Why Are Red And Green The Colors Of Christmas? - FactzPedia

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Why Are Red And Green The Colors Of Christmas?

 

Why Are Red And Green The Colors Of Christmas?


Globally, red and green are famously the colors that represent Christmas.

Whenever we see these two colors together we automatically associate it with the holidays.

But why is it just these two colors and where did the association come from?

Although no one knows the origins of red and green at Christmas for certain, there are many theories.

In this article, we will look at the possible reasons why these became the colors of the season.

Christmas is the time of year where we celebrate the birth of Jesus Christ, but over the decades it has become more about exchanging gifts and spending time with our family and friends.

There are simple associations that make us think of these colors, Santa’s suit is red and a Christmas tree is green.

But the use of these two colors stems back further.

In Christianity, it is taught that the red represents the blood of Jesus when he was crucified, and the green represents the eternal life of Jesus like an evergreen tree.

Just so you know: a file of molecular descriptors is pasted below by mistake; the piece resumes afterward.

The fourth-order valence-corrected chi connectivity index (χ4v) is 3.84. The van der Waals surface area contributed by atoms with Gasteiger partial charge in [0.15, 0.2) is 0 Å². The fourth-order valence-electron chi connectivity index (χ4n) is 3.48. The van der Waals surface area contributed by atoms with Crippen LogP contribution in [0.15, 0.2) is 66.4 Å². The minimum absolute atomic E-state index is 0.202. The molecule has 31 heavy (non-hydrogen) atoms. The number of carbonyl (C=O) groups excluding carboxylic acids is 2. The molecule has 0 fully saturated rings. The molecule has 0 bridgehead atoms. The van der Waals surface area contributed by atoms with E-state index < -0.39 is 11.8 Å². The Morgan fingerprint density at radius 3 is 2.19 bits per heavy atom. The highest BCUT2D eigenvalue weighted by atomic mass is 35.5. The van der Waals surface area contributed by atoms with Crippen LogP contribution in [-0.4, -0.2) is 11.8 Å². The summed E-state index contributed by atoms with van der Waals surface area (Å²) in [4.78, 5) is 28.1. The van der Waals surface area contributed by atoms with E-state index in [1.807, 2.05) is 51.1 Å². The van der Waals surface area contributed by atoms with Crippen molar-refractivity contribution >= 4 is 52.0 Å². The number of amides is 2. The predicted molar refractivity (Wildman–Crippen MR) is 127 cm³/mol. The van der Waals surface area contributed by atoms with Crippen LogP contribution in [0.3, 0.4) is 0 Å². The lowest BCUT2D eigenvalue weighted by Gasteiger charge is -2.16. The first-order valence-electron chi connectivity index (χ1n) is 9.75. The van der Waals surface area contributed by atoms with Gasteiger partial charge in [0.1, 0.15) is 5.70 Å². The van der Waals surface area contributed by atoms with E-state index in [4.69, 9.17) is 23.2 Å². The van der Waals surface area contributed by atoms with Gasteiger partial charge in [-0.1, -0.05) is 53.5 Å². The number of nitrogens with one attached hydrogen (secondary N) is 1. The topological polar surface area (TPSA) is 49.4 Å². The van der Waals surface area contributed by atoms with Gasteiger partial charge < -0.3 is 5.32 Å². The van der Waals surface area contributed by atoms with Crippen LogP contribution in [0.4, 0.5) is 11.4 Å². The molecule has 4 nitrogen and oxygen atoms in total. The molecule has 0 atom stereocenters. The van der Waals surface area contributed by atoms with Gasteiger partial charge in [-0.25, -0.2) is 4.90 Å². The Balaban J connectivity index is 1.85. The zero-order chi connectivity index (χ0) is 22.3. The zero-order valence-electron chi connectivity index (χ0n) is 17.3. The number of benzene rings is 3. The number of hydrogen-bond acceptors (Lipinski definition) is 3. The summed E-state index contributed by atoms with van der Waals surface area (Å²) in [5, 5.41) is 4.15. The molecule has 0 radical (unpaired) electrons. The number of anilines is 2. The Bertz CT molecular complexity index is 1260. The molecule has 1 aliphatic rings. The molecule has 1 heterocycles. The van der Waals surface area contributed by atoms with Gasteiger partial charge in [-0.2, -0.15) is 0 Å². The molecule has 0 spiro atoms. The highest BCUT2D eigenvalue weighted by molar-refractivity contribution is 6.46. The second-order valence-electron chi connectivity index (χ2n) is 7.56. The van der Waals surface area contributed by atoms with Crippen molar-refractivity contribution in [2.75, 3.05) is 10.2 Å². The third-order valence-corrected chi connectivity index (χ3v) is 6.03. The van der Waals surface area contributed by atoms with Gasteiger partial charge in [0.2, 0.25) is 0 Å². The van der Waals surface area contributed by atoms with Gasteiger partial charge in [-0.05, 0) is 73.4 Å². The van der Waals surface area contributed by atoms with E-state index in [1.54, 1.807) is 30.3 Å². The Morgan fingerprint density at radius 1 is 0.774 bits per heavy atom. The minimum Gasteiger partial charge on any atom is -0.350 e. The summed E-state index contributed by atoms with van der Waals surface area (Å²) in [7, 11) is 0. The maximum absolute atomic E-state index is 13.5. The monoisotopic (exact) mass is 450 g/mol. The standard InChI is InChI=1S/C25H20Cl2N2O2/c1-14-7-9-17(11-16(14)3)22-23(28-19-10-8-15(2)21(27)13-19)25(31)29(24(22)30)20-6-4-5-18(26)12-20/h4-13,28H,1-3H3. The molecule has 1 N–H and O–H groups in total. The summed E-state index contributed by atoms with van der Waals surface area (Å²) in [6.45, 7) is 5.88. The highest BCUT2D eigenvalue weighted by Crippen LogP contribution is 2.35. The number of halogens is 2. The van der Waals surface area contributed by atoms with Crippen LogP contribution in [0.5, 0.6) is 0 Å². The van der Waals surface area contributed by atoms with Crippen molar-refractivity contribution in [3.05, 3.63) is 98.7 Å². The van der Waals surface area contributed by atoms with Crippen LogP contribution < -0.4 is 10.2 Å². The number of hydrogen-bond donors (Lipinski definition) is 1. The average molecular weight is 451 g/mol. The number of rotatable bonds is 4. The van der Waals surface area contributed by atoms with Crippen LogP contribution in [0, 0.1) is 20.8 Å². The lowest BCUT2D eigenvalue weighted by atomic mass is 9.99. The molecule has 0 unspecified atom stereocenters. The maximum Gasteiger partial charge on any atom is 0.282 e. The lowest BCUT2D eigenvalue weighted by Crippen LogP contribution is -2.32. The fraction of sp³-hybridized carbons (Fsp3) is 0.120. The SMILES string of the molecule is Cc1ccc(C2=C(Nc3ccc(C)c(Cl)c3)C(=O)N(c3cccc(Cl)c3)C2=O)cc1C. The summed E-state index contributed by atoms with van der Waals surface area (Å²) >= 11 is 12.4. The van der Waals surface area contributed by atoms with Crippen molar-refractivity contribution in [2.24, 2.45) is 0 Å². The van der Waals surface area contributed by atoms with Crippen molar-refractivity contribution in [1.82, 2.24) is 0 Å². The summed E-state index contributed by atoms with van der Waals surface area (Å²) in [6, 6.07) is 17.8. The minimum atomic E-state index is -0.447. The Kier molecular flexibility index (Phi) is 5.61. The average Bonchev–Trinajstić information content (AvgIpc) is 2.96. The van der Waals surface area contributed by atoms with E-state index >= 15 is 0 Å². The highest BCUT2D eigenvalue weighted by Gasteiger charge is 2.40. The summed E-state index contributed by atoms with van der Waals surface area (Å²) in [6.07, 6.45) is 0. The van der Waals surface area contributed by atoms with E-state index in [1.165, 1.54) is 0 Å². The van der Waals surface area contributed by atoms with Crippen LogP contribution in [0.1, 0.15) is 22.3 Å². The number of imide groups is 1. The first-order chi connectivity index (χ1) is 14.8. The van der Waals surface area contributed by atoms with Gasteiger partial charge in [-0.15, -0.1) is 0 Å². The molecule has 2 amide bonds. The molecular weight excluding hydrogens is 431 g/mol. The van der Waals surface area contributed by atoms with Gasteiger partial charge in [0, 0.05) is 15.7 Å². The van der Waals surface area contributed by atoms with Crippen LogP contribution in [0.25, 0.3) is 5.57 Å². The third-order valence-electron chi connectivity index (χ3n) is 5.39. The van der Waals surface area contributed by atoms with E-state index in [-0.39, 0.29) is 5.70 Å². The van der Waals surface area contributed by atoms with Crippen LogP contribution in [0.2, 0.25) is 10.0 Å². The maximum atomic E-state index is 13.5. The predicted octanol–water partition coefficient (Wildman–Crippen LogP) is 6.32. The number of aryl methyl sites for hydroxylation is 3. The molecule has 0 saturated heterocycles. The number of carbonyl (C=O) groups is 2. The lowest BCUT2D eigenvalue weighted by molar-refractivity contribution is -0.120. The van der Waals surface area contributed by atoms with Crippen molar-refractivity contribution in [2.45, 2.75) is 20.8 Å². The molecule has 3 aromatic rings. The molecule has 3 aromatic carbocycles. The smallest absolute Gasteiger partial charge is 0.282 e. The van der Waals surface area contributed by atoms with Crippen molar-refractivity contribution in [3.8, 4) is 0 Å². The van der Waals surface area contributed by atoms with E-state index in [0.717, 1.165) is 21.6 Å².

Some people claim it comes from holly bushes, with their red berries and dark green leaves as they thrive at that time of year.

Holly bushes are used to make wreaths that we hang on our front doors during the holiday season so they are a popular image at this time of year.

There are many links and stories that are claimed to be the reason for the color choices at Christmas.

Some people believe that the colors have come from more commercial influences.

Although red has been a prominent color used at Christmas, it is said that Coca-Cola was the one who made it a dominant color.

In 1931 Coca-Cola advertisements became more popular in magazines, especially when approaching the holidays.

One of the first advertisements was commissioned to illustrator Haddon Sundblom, with the instructions of creating an advertisement with Santa Claus drinking Coca-Cola.

Sundblom wanted to create an image of the real Santa, rather than of someone dressed as Santa.

This was a turning point in history because the illustration of Santa was so lifelike that it became the image representation of the real Father Christmas.

Santa wore red and from then on, Coca-Cola has continued to advertise with its red branding and hence becoming an associated color of Christmas.

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